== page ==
I just read the following article: https://www.tagesschau.de/ausland/afrika/niger-bazoum-sorge-100.html

If you ask me, everything is fine with it, except for this sentence in the last paragraph: "Die Westafrikanische Wirtschaftsgemeinschaft ECOWAS forderte die Putschisten auf, Bazoum bis vergangenen Sonntagabend wieder einzusetzen, und ein militärisches Eingreifen angedroht."

It's either an aspect of the language I am not familiar with, or they simply should have said, for exapmle, "und drohten ein militärisches Eingreifen an." I'm pretty confident I have it figured out, but you never know...

  • 1
    ...and you're absolutely right.
    – tofro
    Aug 13, 2023 at 7:47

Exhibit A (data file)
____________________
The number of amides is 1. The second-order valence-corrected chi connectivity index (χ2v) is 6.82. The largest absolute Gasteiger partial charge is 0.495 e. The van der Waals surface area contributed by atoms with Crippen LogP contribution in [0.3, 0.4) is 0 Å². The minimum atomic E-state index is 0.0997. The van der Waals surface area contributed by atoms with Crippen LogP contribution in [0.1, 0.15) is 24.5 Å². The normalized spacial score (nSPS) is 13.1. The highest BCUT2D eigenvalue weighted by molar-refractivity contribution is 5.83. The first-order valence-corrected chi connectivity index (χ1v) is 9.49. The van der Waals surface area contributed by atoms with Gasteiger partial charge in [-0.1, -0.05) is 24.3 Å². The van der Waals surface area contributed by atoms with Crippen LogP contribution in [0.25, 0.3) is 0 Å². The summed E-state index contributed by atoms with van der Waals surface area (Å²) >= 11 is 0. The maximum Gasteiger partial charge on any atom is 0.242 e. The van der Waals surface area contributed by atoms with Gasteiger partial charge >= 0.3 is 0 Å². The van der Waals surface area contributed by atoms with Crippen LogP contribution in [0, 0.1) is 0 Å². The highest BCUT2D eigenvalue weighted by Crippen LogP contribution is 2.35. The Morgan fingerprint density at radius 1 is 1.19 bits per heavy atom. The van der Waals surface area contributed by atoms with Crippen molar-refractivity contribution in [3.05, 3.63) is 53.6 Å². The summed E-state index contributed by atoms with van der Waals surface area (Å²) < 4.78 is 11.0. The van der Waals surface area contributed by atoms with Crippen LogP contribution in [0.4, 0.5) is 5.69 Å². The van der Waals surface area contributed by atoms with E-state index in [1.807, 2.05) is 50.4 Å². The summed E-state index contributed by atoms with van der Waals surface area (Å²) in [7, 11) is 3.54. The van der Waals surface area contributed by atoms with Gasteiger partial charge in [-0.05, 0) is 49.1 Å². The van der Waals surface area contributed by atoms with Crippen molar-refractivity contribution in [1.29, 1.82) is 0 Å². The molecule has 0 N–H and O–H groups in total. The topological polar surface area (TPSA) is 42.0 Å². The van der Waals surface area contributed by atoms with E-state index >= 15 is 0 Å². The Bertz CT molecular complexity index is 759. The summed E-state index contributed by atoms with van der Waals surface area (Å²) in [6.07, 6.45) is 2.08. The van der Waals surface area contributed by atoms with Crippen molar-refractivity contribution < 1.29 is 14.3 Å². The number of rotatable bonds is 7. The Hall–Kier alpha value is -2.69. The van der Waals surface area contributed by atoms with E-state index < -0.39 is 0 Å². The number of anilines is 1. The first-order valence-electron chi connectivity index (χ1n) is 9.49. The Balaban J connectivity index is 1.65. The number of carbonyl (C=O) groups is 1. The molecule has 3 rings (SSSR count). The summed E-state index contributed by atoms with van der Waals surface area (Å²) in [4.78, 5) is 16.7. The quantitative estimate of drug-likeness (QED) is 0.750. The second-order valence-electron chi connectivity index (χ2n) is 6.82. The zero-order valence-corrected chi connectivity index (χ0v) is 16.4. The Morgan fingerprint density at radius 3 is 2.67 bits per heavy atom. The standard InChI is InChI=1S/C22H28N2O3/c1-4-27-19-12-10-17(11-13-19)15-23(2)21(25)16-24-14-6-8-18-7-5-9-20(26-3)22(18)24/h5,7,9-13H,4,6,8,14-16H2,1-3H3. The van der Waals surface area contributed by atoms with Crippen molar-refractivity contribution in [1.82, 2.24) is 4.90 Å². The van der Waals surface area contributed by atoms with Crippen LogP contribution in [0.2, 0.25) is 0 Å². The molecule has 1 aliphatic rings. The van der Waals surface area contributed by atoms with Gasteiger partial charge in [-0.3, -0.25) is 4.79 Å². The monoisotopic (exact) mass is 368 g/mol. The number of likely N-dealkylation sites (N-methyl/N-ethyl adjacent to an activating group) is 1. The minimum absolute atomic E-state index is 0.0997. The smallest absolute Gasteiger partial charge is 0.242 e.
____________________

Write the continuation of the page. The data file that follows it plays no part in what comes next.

2 Answers 2


You are right. That's simply a mistake, the typical thing when people are making changes to a text in a hurry. You'd need "hat ... aufgefordert" first in order to use the participle alone after "und".

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    Actually there are older German texts in which the auxiliary verb of a perfect is omitted. But in the case at hand, it was surely a mistake.
    – RHa
    Aug 13, 2023 at 9:29

This is a mistake. I'm pretty sure the first half of the sentence had originally read

… ECOWAS hat die Putschisten aufgefordert, …

and in that case you can and should leave out the hat in the second half as it would feel like an unnecessary doubling.

But then the writer thought, wait, the style guide says that we should report calls for action in Präteritum because those aren't real-world facts you need witnesses for. And so Präteritum was introduced in the sentence but that hat in the second part was still dropped.

What I wonder about is why they didn't change the Perfekt to Präteritum in the second half. It's inconsistent.

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